I knew just where I would put them: in the shed that houses my glaze kitchen, which has been steadily filling up with stuff since its inauguration seven years ago. I've done a few drag-n-toss days since then - otherwise it would be a completely unusable space, given my husband's packrat tendencies - but the arrival of these two marvelous storage shelves has inspired me to do a full clean out and reorganization. No more climbing over stuff when I need to mix glazes! No more lifting two or three bins to get to the one that I need! (Or, you know, a lot less of that.) I'm sort of embarrassed that the photo above is the "after" photo: "What must it have looked like before?" you might ask. Trust me, this is a lot better. The shoe shelves themselves proved better suited to get the various bins, boxes, and bottles off the floor than to hold glaze materials, but they made it possible to render the lab at least somewhat orderly.
Now that the clean up is done, it's time to mix glazes. Not my favorite job, but I am almost looking forward to it, in order to fine-tune to arrangement.
I meant to fire this bisque yesterday - it was all loaded, and I even candled for a few hours Wednesday night, and then I realized that there was just too much on my list - and too much of it away from home - for that to happen. I had a morning meeting of the Central Maine Clay Artists, to plan for our Holiday Pop Up Pottery Shop; more on that later. We were out of cat food and coffee, making yesterday Grocery Day by necessity; I had to ship out pots, drop off others for a friend's home show, and teach a make up class for hurricane cancellation. Though frustrating, since it delays the glaze firing by at least a day and maybe three, because of class schedules, things start to go seriously wrong when I try to do the impossible, like "being in two places at once."
I used to think if I could select for myself a superpower, I might choose being in two places at once. And then I thought: oh hell no.Because it would never be enough. The work expands to fill the time available for it, and the work is never done.
If that sounds gloomy, it's not. I find it oddly freeing, because it means that though I never get enough done, this is no failure on my part: it is simply impossible to get it all done. So the dust bunnies proliferate, the chairs I meant to repair sit still seatless, phone messages and email will go unanswered yet one more day, and it's all okay.
Just wanted to follow up with the finished platter from this post a few weeks ago. I've been invited to do a guest post for Goodwill Northern New England's blog, because the silver platter which served as the mold was a Goodwill find; as are many of the items that I use for shape or texture. The post is slated to appear November 20th.
I was pleased with this piece, and will be keeping it, for alas, it was among the many items which warped during the last firing. I am putting this down to a low-grog body, and also handling the piece while it was too flexible to come off the mold. My impatience is costly! As sometimes happens, I am half-pleased to have a reason to keep this piece; it will be my holiday candy tray, for my new favorite Christmas candy: chocolate covered pretzel sticks.
The warp is minor, and I will address it with those little stick-on rubber bumps: 3 bumps equal stable footing. They do render a piece inappropriate for oven, dishwasher, or microwave, however, so this one will stay with me.
I've gotten a bit off course, business-wise, and neglected the First Rule of Aviation: Don't forget to fly the plane. To get back on course, I am re-commencing Monthly Goal Setting, because lately I feel like I am working all the time but never getting much done. Here's what November looks like:
Three bisques, two glaze firings
Finish my plate order. This seems like it wouldn't be difficult, but between kiln kisses and warping, the plates have been a nightmare, with 2 out of every three being seconds. I'll absolutely fulfill the order - but then I have to revisit pricing, or maybe just not take dinnerware orders.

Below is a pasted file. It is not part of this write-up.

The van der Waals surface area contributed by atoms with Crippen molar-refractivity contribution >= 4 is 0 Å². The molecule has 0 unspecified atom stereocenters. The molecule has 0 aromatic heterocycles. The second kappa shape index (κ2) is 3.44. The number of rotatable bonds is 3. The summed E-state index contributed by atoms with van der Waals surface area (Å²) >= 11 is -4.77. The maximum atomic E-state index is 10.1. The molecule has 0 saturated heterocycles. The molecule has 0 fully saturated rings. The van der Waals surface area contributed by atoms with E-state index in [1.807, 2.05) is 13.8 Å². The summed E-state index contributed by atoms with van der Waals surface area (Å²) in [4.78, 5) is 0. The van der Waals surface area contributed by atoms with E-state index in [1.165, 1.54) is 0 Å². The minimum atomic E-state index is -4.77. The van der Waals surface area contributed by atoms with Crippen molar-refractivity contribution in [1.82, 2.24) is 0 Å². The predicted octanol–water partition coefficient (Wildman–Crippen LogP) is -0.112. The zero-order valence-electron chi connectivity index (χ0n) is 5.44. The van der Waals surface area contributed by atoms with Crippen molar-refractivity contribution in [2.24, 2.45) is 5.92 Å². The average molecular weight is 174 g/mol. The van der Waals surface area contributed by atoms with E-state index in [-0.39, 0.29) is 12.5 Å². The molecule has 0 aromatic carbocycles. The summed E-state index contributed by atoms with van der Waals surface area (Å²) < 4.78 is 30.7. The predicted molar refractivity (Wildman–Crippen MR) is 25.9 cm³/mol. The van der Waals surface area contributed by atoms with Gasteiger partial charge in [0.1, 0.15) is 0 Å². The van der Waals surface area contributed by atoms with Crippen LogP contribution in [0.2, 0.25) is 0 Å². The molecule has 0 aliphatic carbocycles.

Contact two new accounts. I've actually been contacted by new stores, but I haven't had the inventory. And why haven't I had the inventory? Because I've only been firing about once a month. I've forgotten MY first rule: inventory drives sales. If I have pots, I am motivated to sell them, and I can respond to opportunities as they arise.
Four new listings on the website. This doesn't sound like much, but online growth has been slow and I am hesitant to commit a lot of work there, as listing online necessarily means pulling work out of real-world inventory. So I build the site slowly and steadily.
Get new kiln shelves! Which reminds me, does anybody know what's going on with Alpha Materials? They are one of very few places that carry the size of nitride-bonded silicone carbide shelf that works beat in my kiln (18 x 24) but they are one of those "Contact us for pricing!" places. (As an aside, why do so many equipment place do that? Do prices really change that fast, that you can't just list the price on the website? Imagine if we did that on our websites and Etsy pages: Contact the potter to find out how much this mug is! Annoying.) They haven't responded to 2 emails and two phone calls (over about a year) but the phone number still works and the answer message identifies as Alpha Materials. So, what's up?
Luckily I have enough work for a bisque firing soon - maybe Sunday.
Lori Keenan Watts (aka me) is a potter, gardener, and avid reader from Augusta, Maine. Though I started my university education in surface design for fabric, clay quickly grabbed me by the heart and redirected my creative impulses. I have been a potter for over 25 years -- hard to believe. The most valuable years of my ceramic education were spent in graduate study at Southern Illinois University at Edwardsville, under the tutalage of Dan Anderson and Paul Dresang.
My aesthetic is guided by my love of the material itself. What fascinates me and makes a pot compelling for me is the clay-ness of clay: the squooshiness that becomes the adamantine solidity. I also like patterns, unexpected proportions, and when the flame comes along and dissolves part of my careful decorating efforts! I am obstinate about this aesthetic, to a point which might be called pig-headed, but hey, if you don't like what you make, why bother?
My happy little family also includes my husband, musician and photographer (and author of the book Alewife) Doug Watts; five cats; and a turtle, all foundlings and rescues of one stripe or another.